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Red Whittaker with his namesake, Red Rover II. Hours after Google announced its Lunar X Prize, Whittaker threw his ’bot in the ring. (John Fleck)

Red and The Robots

Red Whittaker’s rovers have already gone where no robot has gone before. Will one of them make it to the moon?

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The scraping of metal wheels on loose rocks and the clicking sounds of mechanical actuators alert me to the lunar rover’s presence before I see it. Turning, I come face to face with the robot as it emerges from a shallow ditch, its two mast-mounted camera “eyes” gazing at the ground, then tilting up to scout a way forward.

Less than five feet tall and three feet across, it’s an unassuming ’bot: a truncated pyramid plastered with solar panels, moving on four wheels tucked underneath. As it passes me, the rover steers off to the right and trundles slowly on a 500-yard trek toward its goal: a crude mockup of the Apollo 11 lunar lander base, spray-painted gold—an incongruous sight here on the banks of the Monongahela River in Pittsburgh.

In May 2010, a descendant of this rover is scheduled to visit the actual Apollo 11 landing site on the moon in an attempt to claim the $25 million Google Lunar X Prize for its creators, Astrobotic Technology. A spinoff from Carnegie Mellon University’s Field Robotics Center, Astrobotic is led by the center’s founder, William Whittaker, known to all as Red.

Every other Friday, this second generation prototype of Red Rover—as the robot is named—goes for a test run here at Carnegie’s Robot City, a 40-acre strip of shale and gravel at Pittsburgh’s last working steel mill, which closed in 1979. Coincidentally, that was the year Whittaker finished his Ph.D. at Carnegie Mellon University and began building autonomous machines that would eventually explore active volcanoes in Alaska, map coal mines in central Pennsylvania, and search for meteorites in Antarctica.

Now one of the world’s foremost roboticists, Whittaker, 60, recently added a racing title to his storied career. In November 2007 he won the $2 million top prize in the DARPA Urban Challenge with a robotic vehicle capable of driving itself in simulated traffic over a 60-mile course. His hard-charging Chevy Tahoe, Boss, outran all 11 finalists, winning the final event by 20 minutes.

I first met Whittaker during that race, which was held in the California desert town of Victorville. Draping a red CMU sweatshirt over his bald head to shade his fair skin from the Mojave sun, he peered out like some hooded wizard. A tall man, Whittaker habitually leans into conversations and speaks with a quiet intensity. That day, even as he was in hot pursuit of the DARPA prize, his mind was on the moon.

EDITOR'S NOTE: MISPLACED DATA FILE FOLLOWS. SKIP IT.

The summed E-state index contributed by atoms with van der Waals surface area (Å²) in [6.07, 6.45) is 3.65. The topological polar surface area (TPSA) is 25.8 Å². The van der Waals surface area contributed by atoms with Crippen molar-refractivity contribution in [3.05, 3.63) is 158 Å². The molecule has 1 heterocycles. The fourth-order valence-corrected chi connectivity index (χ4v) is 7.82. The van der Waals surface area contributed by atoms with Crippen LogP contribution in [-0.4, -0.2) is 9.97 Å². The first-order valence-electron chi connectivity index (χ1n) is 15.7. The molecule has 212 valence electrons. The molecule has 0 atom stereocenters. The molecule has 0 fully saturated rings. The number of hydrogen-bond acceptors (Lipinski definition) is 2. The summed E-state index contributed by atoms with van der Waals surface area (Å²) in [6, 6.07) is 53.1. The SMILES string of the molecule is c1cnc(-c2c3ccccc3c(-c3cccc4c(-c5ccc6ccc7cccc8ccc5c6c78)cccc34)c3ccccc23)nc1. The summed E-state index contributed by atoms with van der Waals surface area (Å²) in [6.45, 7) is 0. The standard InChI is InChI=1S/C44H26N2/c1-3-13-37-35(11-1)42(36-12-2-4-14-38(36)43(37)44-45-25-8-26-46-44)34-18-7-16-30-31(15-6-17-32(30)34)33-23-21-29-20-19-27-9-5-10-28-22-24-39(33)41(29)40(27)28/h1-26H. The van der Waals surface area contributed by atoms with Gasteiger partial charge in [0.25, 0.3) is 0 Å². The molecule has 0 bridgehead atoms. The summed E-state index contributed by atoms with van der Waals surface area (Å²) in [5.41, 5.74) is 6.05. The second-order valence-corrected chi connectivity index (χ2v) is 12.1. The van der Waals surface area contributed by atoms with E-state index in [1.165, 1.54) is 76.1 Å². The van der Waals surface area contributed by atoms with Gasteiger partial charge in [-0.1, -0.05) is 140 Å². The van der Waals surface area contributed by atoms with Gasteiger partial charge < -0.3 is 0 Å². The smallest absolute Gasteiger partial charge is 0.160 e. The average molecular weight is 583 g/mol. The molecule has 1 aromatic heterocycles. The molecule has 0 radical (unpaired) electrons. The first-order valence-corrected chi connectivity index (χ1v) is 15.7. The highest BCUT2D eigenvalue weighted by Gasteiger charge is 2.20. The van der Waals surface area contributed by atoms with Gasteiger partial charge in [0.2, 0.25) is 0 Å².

In fact, it has been for years. While NASA has focused on sending robots like Spirit and Opportunity to Mars, Whittaker says the moon has been “under-considered by the mainline space robotics community.” And although he has built several robots for NASA, none has made it off Earth, let alone to the moon. So when the X Prize Foundation and Google announced their lunar contest on September 13, 2007, within hours Whittaker dashed off a check for the first installment of the $10,000 registration fee and overnighted it to the foundation. “There was an immediate attraction” to the lunar competition, he says. “I saw it as being inspirational, visionary, a very bold step for robotics.” Within 24 hours he assembled “a dozen compatriots” for the project. Among them were David Wettergreen, a CMU associate professor of computing who has worked with Whittaker on exploration robots for 20 years, and Sam Harbaugh, a 1958 Carnegie grad and systems engineer, “basically retired,” who had returned to campus to help run all three DARPA challenges. Working with these and other experienced engineers are Whittaker’s students, ranging from freshmen to post-docs. Sixty have signed up for this semester’s robotics course to help design and build Red Rover and its lander.

On the business side, Whittaker got back in touch with David Gump, a space entrepreneur with whom he had worked in the 1990s on a commercial proposal, LunaCorp, to launch a rover to the Apollo 11 site. Within weeks of reviewing the Google prize requirements, he and Gump realized that making another try at the moon would require a new company, and capital. So Astrobotic was formed, with Gump as president.

For a team to claim the Google prize, its robot has to land on the lunar surface, travel at least 500 meters (about a third of a mile), and send high-definition images and data back to Earth within 24 hours. The first team to do so will win $20 million; bonus awards totaling $5 million are offered for extras such as photographing an artifact of previous lunar exploration, travelling more than 5,000 meters, and operating for a second (two-week) lunar day. To win the full award, the mission must be completed by the end of 2012, and 90 percent of the funding has to come from private sources. So far, 14 teams have announced their intention to compete for the prize.

Originally, Whittaker and crew targeted a landing at one of the moon’s poles; the reserves of water ice believed to exist there would be useful to future lunar explorers. But ultimately “cultural interest” drove the decision: Astrobotic now intends to touch down near the Apollo 11 landing site in the Sea of Tranquillity and head off on a “Tranquillity Trek”—visiting the site of the first moonwalks, an area about the size of a soccer field, and sending back photos and video in near-real time.

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